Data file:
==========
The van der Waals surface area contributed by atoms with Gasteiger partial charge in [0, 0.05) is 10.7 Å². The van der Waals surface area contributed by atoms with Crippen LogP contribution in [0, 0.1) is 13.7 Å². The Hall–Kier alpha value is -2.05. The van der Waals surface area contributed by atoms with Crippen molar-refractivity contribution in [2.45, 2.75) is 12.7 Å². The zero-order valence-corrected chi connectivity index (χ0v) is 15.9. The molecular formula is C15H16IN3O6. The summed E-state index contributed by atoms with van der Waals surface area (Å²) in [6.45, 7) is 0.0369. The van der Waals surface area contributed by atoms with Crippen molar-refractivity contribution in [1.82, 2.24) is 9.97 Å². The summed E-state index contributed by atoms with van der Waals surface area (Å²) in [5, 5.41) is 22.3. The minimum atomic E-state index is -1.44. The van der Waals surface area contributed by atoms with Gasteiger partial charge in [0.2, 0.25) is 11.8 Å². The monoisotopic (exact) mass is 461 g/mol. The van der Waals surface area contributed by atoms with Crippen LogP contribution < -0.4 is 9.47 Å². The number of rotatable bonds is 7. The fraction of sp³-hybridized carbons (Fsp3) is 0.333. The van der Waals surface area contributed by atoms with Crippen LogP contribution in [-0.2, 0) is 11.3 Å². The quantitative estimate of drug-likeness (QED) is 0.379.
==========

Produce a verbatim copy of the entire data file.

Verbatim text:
The van der Waals surface area contributed by atoms with Gasteiger partial charge in [0, 0.05) is 10.7 Å². The van der Waals surface area contributed by atoms with Crippen LogP contribution in [0, 0.1) is 13.7 Å². The Hall–Kier alpha value is -2.05. The van der Waals surface area contributed by atoms with Crippen molar-refractivity contribution in [2.45, 2.75) is 12.7 Å². The zero-order valence-corrected chi connectivity index (χ0v) is 15.9. The molecular formula is C15H16IN3O6. The summed E-state index contributed by atoms with van der Waals surface area (Å²) in [6.45, 7) is 0.0369. The van der Waals surface area contributed by atoms with Crippen molar-refractivity contribution in [1.82, 2.24) is 9.97 Å². The summed E-state index contributed by atoms with van der Waals surface area (Å²) in [5, 5.41) is 22.3. The minimum atomic E-state index is -1.44. The van der Waals surface area contributed by atoms with Gasteiger partial charge in [0.2, 0.25) is 11.8 Å². The monoisotopic (exact) mass is 461 g/mol. The van der Waals surface area contributed by atoms with Crippen LogP contribution < -0.4 is 9.47 Å². The number of rotatable bonds is 7. The fraction of sp³-hybridized carbons (Fsp3) is 0.333. The van der Waals surface area contributed by atoms with Crippen LogP contribution in [-0.2, 0) is 11.3 Å². The quantitative estimate of drug-likeness (QED) is 0.379.